We already have Medicare, which is single-payer. Change the eligibility age, and we are done.

  • Optum isn’t exactly an “independent” consultant.

  • John Peschken

    Despite months of “tweaking”, it’s STILL a steaming pile. I am considering possibly retiring a little early, and wanted to see what I can get for insurance through MNsure. No joy. “System Error” I’m just lucky I’m not uninsured.

    It’s a fiasco, but not bad enough to make me vote Republican, unless some more moderate Republicans show their faces.

  • Dave

    “which happens to be the position of one of the Republican candidates for governor.”

    You don’t say.

    • Dave

      And who the hell is Jeff Bakken and why does his opinion matter?

      • Why don’t you click the link and find out.

        • Dave

          He says they should all resign. Is that a reasonable thing to say? Would I trust his insight into the matter after he says that?

          • He’s a pol who’s used MnSure as a weapon. That’s the point. “A reasonable thing to say”. It doesn’t matter. The campaign is underway.

  • Is it too glib to suggest the quickest way to fix our state’s healthcare problems would be to make MNSure mandatory for all state politicians? This is fixed in a month if their family’s health is at stake.

  • There’s no denying that MNSure has it’s problems and that the board has been less than forthcoming about the extent of those problems. But before everyone goes jumping on the “let’s just scrap it” train, please ask yourself how many of these problems could have been avoided had implementation not been delayed for two
    years by a hostile Legislature? It’s hard enough to bring a massive project like this to fruition on time and on budget without being actively undermined in the process.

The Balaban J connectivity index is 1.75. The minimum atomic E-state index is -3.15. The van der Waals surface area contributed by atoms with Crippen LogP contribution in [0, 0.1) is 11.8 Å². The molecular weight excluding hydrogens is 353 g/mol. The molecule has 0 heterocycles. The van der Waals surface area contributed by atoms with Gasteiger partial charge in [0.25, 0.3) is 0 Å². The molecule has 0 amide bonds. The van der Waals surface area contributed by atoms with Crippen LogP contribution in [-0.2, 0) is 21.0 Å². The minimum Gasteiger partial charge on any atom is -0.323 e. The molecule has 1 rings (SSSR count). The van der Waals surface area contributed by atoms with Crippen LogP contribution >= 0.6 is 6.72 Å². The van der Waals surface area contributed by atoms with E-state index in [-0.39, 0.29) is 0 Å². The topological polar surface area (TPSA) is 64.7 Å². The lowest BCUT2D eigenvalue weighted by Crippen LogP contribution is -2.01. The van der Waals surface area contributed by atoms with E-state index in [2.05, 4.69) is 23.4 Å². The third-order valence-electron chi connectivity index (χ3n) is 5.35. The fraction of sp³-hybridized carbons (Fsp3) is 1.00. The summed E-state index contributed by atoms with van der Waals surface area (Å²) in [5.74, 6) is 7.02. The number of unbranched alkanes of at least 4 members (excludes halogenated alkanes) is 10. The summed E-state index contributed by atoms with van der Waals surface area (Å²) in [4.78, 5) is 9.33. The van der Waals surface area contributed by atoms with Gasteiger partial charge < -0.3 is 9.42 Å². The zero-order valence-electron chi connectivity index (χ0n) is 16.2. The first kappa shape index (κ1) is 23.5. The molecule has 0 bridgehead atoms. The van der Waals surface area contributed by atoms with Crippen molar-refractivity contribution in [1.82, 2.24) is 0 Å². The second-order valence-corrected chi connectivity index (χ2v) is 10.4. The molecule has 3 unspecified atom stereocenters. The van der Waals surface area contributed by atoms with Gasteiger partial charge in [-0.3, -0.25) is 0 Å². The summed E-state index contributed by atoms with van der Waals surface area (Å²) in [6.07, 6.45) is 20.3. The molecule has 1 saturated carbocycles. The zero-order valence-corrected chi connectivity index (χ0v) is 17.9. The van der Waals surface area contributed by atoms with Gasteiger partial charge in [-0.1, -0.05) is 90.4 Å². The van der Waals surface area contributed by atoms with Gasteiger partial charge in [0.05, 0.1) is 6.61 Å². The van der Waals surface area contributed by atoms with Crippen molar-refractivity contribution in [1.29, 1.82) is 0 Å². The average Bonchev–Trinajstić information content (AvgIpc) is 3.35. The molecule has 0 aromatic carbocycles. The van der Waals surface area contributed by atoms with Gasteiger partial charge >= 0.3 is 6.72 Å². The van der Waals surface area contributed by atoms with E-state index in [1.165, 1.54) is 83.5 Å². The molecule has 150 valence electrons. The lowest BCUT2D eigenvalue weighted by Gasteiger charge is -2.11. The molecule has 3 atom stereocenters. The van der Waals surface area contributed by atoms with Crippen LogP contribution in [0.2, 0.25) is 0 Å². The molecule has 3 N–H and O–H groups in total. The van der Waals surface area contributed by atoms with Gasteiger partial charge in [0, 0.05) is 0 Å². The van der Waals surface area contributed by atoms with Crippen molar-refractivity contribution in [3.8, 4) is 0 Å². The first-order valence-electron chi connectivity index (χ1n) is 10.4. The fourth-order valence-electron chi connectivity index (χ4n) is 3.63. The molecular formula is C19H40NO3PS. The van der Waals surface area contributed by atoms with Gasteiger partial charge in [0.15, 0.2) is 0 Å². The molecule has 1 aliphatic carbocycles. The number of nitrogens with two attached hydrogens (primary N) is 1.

• kevinfromminneapolis

      The DFL, particularly Governor Dayton, embraced this with open arms. It’s theirs, all theirs and they don’t get to point fingers. They get no excuses.

      • The ACA was passed in 2010. The DFL did not take over control of the state Legislature until the 2013 session. A simple Google search will show plenty of examples of where David Hann and other Republican legislators tried to muck up the works.during those two years in between.

        • kevinfromminneapolis

          Cry me a river.

        • Keep in mind, Gov. Dayton claimed earlier this month that he didn’t learn of the contract changes in MnSure until SIX MONTHS after they were made. He said he didn’t know about the technical problems until AFTER the October 1 launch.

          Well, someone did. Who? And where were the Board of Directors in all of this, who were appointed by…. wait for it… Gov. Dayton? And one of those members is his own cabinet member.

          Were they out of the loop? Or were they trying to smother news about the problems?

          • Those are great questions that will hopefully be answered by the Legislative Auditor’s report. Having gone through that experience myself several years ago with my agency, they don’t pull punches when they find problems.

          • Sean Olsen

            The Board didn’t assume any formal responsibility until August. We can only blame them for mistakes made since then.

    • That’s true and there’ll be plenty of time for parceling out blame. And, perhaps, the bunker mentality of MNsure’s allies is a direct result of that assault. But that doesn’t change the reality of where we are now.

    • Thorley Winston

      When your Big New Program relies on getting the people who you locked out of the room while you were drafting the bill to help you implement it, you pretty much screwed yourself.